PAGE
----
let such a one be to you as a Gentile and a tax collector: This suggests that the ekklesia had to face some tough decisions in a very tough environment. Daniel Harrington writes: “The expression presupposes a largely Jewish-Christian milieu (see Matt 5:46–47; 6:7) in which such people are looked down upon. Nevertheless, earlier in the Gospel such persons have shown great faith in Jesus (8:1–11; 9:9–13; 11:19; 15:21–28). The sentence sounds like a decree of excommunication. For shunning erring Christians, see 1 Cor 5:1–5; 2 Thess 3:6–15; 2 John 10.” (Daniel Harrington, op cit, 269.) It is worth noting the phrase, “be to you”. It is not “be to the church”.
whatever you bind …. loose: “The power to bind and loose, previously bestowed on Peter in 16:19, is now given to the disciples at large. Taken in context with 18:15–17, that power would seem to concern either the imposing (and lifting) of decrees of excommunication or the forgiving (and not forgiving) of sins.” (Daniel J Harrington, op cit, 269.)
In the 1980s, Paul Kelly and Kev Carmody wrote their memorable song, “From little things big things grow”. The lyrics tell the inspiring story of the Gurindji people’s struggle for equality and land rights after their ‘walk off’ at the Wave Hill property in 1966. Kelly and Carmody had picked up on a fundamental truth concerning life in general and reconciliation in particular. “Little things” can become “big things” – for better and for worse.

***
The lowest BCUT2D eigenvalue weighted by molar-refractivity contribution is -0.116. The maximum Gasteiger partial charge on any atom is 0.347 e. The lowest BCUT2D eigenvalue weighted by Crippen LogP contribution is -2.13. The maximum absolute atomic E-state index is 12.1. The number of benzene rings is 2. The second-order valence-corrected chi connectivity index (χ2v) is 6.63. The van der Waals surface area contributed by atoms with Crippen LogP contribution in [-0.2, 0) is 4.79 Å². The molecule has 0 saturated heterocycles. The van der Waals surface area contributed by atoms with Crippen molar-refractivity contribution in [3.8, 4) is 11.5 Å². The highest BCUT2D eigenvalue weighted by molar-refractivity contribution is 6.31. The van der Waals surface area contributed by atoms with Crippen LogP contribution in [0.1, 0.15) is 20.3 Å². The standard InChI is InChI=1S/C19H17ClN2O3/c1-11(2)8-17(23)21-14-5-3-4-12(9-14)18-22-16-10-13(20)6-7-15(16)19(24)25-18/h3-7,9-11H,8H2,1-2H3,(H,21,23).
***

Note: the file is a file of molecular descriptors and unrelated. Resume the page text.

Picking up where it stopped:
Today’s Gospel picks up on the same truth. In a word, Jesus urges us: Address the little things so that they give rise to good big things. In a healthy relationship it is expected that the participants will address what needs to be addressed. In unhealthy relationships too much is let pass because it is too much trouble or because we fear to speak what should be spoken or because we do not want to upset the person or because it is just such a “little thing” . . .
Alcoholics Anonymous was the first to tell us that the alcoholic was not the only sick person in his/her system. There will typically be a number of people who actually enable the alcoholic to be drunk and dysfunctional by their unwillingness or inability to hold him/her to account. No, they are not to be blamed for the alcoholic’s alcoholism. And the alcoholism might well continue long after those (unwitting) enablers have separated themselves from him/her. It is however a harsh fact of life that, when we are unwilling or unable to “speak the truth in love” (Ephesians 4:15) to our brother or sister, that person may thereby be enabled to behave in some very destructive behaviours.
Today’s Gospel is not a call for judgmental behaviours which, as Oscar Wilde observed, are invariably autobiographical. Nor is it just a matter of speaking “true things”. Before anything else, this is a matter of love. We will not be able to speak the truth in love unless we are in love. Concretely, this will mean that those who endeavour to speak the truth in love are very aware of their own brokenness. The will approach the other from a disposition of care.
This applies in all systems – including the Church. And it is reasonable to say we have not been good at this in the Church. Sometimes it may be a matter of our being too intent on compassion and forgetting that prudence and common sense are part of the moral life too; sometimes we have idealized people – like bishops, priests and religious – and that has led us to overlook or simply not see what should be addressed; sometimes we simply did not care enough.
“From little things big things grow”. Indeed they do! We would be well advised to address the “little things” to make sure the “big things” are good and life-giving.